• Given the difficulties of the process, the government issued a set of guidelines on environmental management while extracting shale gas. According to the guidelines, these issues will be addressed when environmental clearances are granted in accordance with the Environmental Impact Assessment process. However, one of the program’s major flaws is that the EIA process does not distinguish between conventional and unconventional hydrocarbons.

Global scenario

  • The United States is by far the most dominant producer of both shale gas and tight oil. Canada is the only country of both shale gas and tight oil producers.
  • Only the US, Canada, and China produce shale gas in commercial quantities, and only the US and Canada have significant shale gas production. While China has ambitious plans to dramatically increase its shale gas production, these efforts have been checked by inadequate access to technology, water, and land.
  • Russia has the largest proven natural gas reserves in the world.


  • India’s energy consumption is expected to grow 4.5 percent every year for the next 25 years. Due to high International Crude Oil Prices, the Current Account Deficit (CAD) inflated because of the higher cost of oil import, raising concerns about long term economic stability in India, highlighting the importance of energy security.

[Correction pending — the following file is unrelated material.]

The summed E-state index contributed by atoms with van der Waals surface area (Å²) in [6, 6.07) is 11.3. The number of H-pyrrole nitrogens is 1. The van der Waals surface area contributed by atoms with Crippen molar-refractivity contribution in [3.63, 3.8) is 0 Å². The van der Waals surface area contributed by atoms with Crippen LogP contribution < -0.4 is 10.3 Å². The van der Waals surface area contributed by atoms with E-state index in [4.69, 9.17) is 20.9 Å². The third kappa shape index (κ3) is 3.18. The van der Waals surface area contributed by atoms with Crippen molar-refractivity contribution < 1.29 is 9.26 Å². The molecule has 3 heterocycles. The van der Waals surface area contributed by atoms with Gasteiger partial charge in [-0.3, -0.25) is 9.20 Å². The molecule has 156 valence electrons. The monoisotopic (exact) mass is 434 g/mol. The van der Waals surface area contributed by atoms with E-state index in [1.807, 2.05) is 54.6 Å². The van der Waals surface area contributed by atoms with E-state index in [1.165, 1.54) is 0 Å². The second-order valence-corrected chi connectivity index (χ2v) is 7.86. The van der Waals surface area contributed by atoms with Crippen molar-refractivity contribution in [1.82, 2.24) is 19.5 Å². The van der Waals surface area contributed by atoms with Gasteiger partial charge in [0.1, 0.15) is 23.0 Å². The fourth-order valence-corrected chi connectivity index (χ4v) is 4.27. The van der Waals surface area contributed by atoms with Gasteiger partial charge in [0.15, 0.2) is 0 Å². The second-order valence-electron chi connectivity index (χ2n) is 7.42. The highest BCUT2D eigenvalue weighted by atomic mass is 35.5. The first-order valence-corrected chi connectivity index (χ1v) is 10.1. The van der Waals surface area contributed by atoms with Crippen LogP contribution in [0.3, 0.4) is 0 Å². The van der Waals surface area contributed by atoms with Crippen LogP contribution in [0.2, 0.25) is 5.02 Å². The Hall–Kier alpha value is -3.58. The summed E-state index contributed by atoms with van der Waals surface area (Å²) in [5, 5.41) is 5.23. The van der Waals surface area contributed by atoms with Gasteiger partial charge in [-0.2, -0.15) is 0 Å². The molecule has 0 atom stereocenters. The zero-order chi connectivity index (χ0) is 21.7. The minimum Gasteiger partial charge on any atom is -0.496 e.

• Major changes are taking place in the global energy sector, ranging from increased electrification to the expansion of renewable energy, as well as changes in oil production and the globalisation of natural gas markets. To deal with these transformations in the energy sector, India must increase its capacity for research and skill development.
  • The use of domestic shale gas can help India meet its growing energy demands while also reducing reliance on costly energy imports. However, to develop a sustainable shale gas exploration resource in India, the government must comprehensively regulate the fracking process. A sector-specific EIA manual on unconventional hydrocarbon resource exploration and production can serve as a starting point.

Mains model Question

  • According to reports, India has substantial reserves of shale oil and gas, enough to meet the country’s needs for the next quarter-century. However, it does not appear that utilising the resources is high on the agenda. Examine the availability and issues involved critically.